THE brother of a defendant who took a photograph of a judge and posted the image on Facebook ended up in court himself on suspicion of contempt.

The man, whose name has yet to be officially released, apologised when he appeared at Worcester Crown Court on Thursday before Judge Jim Tindal.

Contempt of court can include disobeying or ignoring a court order, taking photos or shouting out in court, refusing to answer the court’s questions if you are called as a witness and publicly commenting on a court case, for example on social media or online news articles. Signs are placed at various locations around the city’s crown court, warning not to take photographs within the court, including the waiting areas.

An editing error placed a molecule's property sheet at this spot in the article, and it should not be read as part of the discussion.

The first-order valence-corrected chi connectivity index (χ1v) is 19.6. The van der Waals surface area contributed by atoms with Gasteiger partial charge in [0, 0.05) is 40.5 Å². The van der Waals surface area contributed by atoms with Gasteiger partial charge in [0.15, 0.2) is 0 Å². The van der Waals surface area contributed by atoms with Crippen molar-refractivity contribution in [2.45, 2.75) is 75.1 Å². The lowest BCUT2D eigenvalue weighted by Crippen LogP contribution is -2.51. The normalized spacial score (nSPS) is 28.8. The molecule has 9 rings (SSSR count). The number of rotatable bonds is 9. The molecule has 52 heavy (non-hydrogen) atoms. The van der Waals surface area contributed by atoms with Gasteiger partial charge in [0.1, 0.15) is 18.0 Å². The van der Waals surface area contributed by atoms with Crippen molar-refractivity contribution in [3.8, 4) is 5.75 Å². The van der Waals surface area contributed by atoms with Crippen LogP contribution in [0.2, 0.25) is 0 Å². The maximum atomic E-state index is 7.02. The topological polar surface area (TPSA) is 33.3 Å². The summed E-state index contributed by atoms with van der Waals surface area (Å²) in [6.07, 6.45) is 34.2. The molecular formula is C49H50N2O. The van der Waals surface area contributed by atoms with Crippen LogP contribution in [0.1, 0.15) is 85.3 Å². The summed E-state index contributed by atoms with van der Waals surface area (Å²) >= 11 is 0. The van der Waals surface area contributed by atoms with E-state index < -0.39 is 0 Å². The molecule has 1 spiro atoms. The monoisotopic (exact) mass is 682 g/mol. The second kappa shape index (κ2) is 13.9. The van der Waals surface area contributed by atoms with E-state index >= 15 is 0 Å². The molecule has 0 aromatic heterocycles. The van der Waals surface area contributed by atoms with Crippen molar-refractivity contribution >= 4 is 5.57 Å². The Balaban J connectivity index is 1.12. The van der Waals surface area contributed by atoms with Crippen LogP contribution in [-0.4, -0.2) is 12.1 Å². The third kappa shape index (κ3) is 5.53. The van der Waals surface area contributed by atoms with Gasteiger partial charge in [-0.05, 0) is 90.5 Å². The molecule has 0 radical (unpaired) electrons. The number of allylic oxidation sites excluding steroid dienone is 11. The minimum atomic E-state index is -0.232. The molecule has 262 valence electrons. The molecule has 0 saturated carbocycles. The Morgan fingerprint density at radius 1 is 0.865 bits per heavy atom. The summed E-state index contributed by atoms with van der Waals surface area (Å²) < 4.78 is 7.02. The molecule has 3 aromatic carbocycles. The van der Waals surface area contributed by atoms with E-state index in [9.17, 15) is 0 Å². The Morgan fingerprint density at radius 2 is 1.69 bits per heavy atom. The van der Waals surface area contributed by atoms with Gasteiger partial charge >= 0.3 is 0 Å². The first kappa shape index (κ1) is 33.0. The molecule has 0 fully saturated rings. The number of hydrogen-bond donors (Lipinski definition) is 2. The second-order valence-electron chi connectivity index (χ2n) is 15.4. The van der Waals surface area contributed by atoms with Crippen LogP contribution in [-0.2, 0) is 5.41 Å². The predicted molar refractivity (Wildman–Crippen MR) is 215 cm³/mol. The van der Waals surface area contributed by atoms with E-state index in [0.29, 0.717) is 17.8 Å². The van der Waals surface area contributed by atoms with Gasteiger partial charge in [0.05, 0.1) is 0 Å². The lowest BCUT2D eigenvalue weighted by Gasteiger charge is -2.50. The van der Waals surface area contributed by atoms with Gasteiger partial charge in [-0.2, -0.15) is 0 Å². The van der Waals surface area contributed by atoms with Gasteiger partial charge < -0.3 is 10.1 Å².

Anyone found to be in contempt of court could go to prison for up to two years, get a fine, or both.

The Facebook post, which has been seen by the Worcester News, showed a photograph of Judge Nicolas Cartwright and four barristers, taken from the public gallery of court three.

The photo appeared as a status update from ‘Grant Chavy Turner-Lloyd’ from Wednesbury.

The photo was posted on July 29 and Mr Turner’s status read: “No Mata wat appens bruva hold it down n Ile get a visit sorted soon as love ya loads bruva xxxxx Bran Lloyd xxxxxx — at Worcester Crown Court.”

Judge Tindal, speaking on Thursday, said: “He accepts he took the photograph and posted it on social media. I have decided not to put the contempt to him in formal terms.”

Judge Tindal adjourned the case to be heard by Judge Robert Juckes QC, the Recorder of Worcester, on September 3.

Judge Tindal said: “In those circumstances I’m going to leave it to Judge Juckes, the senior judge in the court, to decide whether that amounts to something called contempt of court and, if it does, what he thinks is appropriate to do about it.”

He said he would explain to judge Juckes that the person who took the photo had apologised.